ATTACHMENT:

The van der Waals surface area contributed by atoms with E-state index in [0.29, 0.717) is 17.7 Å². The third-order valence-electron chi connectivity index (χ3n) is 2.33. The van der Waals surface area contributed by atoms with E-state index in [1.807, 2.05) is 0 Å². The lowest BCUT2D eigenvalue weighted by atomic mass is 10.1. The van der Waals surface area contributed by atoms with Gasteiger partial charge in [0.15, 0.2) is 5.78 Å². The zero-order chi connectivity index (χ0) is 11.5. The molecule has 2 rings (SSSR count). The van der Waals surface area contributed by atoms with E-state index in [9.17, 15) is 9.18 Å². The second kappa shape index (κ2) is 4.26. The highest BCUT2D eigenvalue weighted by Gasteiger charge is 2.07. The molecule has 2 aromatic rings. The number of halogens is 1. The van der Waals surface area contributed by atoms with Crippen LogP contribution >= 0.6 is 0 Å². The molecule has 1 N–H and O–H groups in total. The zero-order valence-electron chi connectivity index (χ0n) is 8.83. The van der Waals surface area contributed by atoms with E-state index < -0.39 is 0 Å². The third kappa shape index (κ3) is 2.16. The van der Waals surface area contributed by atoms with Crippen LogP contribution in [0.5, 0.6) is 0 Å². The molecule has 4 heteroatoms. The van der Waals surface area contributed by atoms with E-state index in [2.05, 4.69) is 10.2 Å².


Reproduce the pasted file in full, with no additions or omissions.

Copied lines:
The van der Waals surface area contributed by atoms with E-state index in [0.29, 0.717) is 17.7 Å². The third-order valence-electron chi connectivity index (χ3n) is 2.33. The van der Waals surface area contributed by atoms with E-state index in [1.807, 2.05) is 0 Å². The lowest BCUT2D eigenvalue weighted by atomic mass is 10.1. The van der Waals surface area contributed by atoms with Gasteiger partial charge in [0.15, 0.2) is 5.78 Å². The zero-order chi connectivity index (χ0) is 11.5. The molecule has 2 rings (SSSR count). The van der Waals surface area contributed by atoms with E-state index in [9.17, 15) is 9.18 Å². The second kappa shape index (κ2) is 4.26. The highest BCUT2D eigenvalue weighted by Gasteiger charge is 2.07. The molecule has 2 aromatic rings. The number of halogens is 1. The van der Waals surface area contributed by atoms with Crippen LogP contribution >= 0.6 is 0 Å². The molecule has 1 N–H and O–H groups in total. The zero-order valence-electron chi connectivity index (χ0n) is 8.83. The van der Waals surface area contributed by atoms with E-state index < -0.39 is 0 Å². The third kappa shape index (κ3) is 2.16. The van der Waals surface area contributed by atoms with Crippen LogP contribution in [0.5, 0.6) is 0 Å². The molecule has 4 heteroatoms. The van der Waals surface area contributed by atoms with E-state index in [2.05, 4.69) is 10.2 Å².